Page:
1 Dentist, Department of Pediatric Dentistry, School of Dentistry, Hamadan University of Medical Science, Hamadan Iran

2 Associate Professor, Department of Pediatric Dentistry, School of Dentistry, Hamadan University of Medical Science, Hamadan, Iran

3 Dentist, Private practice, Hamadan, Iran



Background and aim: The aim of the present study was to determine the timing of eruption of permanent teeth and assess its association with the height and weight in 12-year-old female students in Hamadan (2004). 
Materials and method: This descriptive/cross-sectional study was conducted from September 2003 to April 2004. 1000 healthy female students were consecutively selected from 9 different secondary schools in Hamadan. Each student’s data was recorded in the relevant questionnaire. Measuring their height, weight and date of birth were also obtained. The height was measured in centimeter, using wall-mounted ruler on the child’s head with their back and knees completely straight, and their feet together. The weight was measured in kilogram using a commercial digital scale after removal of the shoes only. The date of birth was obtained from the school records. The dental examination was carried out using a tongue depressor under natural light for the selected child. The mean and standard deviation of tooth eruption time was estimated for all of the girls. Bivariate analysis was used to assess any significant association between tooth eruption time and demographic variables. Pearson and partial correlations were used to determine the significant relationship between tooth eruption times with height/weight.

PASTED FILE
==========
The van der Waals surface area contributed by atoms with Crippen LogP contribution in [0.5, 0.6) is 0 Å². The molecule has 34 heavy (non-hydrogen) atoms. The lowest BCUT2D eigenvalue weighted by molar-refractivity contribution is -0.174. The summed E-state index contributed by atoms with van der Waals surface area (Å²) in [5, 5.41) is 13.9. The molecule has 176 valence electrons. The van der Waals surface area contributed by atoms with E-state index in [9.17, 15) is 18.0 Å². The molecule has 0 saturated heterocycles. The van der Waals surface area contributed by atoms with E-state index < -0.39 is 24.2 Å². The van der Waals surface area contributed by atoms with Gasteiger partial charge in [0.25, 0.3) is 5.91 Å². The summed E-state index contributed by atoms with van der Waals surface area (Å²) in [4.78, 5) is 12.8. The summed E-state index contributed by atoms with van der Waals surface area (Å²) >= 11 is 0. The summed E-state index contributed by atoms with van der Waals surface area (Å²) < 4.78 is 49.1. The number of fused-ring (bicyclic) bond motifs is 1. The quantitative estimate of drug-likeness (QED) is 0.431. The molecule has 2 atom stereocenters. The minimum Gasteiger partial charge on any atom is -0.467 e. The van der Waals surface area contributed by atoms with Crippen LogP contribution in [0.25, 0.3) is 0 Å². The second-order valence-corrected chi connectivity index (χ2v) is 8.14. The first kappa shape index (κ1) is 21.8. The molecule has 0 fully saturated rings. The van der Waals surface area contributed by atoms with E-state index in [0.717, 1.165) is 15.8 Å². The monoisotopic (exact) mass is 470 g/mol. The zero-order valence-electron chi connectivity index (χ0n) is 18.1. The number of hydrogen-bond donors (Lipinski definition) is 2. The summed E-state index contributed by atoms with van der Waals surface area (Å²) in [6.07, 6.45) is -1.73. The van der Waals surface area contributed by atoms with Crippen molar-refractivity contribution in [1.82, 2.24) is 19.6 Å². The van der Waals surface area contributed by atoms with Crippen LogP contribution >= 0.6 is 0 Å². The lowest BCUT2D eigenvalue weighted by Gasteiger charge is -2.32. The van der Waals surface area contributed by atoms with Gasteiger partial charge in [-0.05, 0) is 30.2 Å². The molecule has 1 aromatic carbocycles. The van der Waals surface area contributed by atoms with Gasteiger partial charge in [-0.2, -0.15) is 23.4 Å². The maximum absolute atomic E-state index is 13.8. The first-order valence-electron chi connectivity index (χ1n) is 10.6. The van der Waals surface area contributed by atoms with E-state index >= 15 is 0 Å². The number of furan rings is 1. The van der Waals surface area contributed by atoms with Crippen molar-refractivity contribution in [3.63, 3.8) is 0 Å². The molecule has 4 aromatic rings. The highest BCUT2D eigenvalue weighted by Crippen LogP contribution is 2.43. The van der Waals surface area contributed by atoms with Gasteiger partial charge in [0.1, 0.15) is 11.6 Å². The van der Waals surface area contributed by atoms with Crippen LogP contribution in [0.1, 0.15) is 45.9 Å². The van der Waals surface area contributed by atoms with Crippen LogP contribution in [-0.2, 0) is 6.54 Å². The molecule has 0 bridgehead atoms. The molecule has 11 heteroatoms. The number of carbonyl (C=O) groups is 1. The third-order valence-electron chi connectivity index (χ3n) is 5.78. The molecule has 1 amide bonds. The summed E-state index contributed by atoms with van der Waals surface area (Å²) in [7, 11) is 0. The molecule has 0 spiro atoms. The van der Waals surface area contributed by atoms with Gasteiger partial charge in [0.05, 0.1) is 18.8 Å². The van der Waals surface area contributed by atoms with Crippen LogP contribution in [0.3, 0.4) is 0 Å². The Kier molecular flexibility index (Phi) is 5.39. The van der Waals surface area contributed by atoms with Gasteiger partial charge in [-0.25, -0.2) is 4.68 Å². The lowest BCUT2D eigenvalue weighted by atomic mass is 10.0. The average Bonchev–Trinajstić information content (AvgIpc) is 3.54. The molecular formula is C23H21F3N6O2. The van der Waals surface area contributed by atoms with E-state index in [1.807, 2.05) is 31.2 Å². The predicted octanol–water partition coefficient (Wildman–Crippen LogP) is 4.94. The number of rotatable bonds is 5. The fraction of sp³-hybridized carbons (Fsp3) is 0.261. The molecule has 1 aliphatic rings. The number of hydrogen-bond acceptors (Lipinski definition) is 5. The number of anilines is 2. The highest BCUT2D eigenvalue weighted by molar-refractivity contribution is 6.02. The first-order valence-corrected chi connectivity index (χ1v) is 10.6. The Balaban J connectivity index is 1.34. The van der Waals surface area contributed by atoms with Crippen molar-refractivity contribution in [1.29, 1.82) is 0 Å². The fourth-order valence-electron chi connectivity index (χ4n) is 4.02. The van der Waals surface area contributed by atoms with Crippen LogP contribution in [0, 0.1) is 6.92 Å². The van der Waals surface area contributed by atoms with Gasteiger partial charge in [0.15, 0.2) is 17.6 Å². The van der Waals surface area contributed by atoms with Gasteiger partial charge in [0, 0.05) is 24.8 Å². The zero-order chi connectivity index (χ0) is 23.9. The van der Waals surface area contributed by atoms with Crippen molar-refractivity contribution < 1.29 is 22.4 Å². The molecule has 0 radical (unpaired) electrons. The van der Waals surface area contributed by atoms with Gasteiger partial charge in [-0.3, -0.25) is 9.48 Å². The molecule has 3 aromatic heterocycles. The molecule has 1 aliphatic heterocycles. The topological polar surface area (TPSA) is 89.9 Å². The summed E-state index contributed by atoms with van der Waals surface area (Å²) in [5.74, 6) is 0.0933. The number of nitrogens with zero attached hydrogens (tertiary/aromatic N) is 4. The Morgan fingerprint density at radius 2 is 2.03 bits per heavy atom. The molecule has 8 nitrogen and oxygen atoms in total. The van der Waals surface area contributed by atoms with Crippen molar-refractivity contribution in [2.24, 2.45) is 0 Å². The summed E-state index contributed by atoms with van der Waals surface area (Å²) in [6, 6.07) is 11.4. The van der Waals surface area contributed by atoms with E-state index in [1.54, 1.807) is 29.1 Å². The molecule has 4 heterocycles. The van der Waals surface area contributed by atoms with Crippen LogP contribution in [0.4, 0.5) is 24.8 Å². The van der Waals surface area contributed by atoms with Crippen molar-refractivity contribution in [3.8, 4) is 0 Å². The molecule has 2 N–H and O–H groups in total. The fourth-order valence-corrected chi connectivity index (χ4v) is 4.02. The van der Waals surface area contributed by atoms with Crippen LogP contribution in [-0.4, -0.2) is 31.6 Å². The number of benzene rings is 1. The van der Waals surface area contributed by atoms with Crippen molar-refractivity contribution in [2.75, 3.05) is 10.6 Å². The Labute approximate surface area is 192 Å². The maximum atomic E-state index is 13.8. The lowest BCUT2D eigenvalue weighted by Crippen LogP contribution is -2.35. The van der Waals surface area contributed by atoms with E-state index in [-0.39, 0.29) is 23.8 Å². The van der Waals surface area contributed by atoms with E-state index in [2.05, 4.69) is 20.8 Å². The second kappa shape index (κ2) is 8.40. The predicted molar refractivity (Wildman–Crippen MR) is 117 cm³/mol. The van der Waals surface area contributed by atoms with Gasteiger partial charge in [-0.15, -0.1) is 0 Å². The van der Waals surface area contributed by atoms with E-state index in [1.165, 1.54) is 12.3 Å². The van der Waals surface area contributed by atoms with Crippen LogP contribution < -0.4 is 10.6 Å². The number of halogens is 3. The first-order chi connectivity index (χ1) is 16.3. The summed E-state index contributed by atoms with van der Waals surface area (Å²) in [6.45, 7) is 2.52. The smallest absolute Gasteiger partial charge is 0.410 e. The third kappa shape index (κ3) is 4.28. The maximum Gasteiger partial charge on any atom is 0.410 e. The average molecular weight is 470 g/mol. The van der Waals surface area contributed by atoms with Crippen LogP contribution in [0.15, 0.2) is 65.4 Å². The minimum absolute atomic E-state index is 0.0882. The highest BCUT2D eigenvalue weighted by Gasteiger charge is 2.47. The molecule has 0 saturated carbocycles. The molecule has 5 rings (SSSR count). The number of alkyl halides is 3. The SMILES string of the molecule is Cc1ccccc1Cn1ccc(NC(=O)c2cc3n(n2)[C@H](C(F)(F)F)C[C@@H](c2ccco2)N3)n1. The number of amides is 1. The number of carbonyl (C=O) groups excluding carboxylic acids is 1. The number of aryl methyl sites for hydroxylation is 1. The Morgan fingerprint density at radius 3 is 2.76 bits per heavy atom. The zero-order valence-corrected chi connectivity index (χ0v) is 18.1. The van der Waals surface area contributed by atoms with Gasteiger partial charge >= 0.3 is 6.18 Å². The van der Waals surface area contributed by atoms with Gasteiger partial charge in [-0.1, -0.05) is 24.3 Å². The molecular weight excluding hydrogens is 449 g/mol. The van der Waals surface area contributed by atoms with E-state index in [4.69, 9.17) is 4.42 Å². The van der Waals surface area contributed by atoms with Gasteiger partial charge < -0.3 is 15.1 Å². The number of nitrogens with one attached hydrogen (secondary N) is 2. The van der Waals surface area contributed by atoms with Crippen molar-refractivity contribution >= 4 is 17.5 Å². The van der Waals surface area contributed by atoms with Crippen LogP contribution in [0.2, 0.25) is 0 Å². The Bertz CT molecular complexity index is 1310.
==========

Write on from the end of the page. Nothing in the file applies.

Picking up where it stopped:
Results: Generally, the means of height and weight of the subjects were 152 cm and 43.3 kg, respectively. The mean number of erupted teeth was 25.35. In partial correlation analysis, mean tooth eruption times were positively, but not significantly associated with height while controlling for weight, On the other hand, mean tooth eruption times were positively associated with weight while controlling for height. The correlation coefficients between height and weight and the number of erupted teeth were 0.321 and 0.25, respectively, indicating a weak correlation but significant at a level of 0.01.
Conclusions: It can be concluded that girls with a higher height and weight compared to their peers had more erupted teeth. Although the height and of weight the girls did not show any significant influence on the tooth eruption times.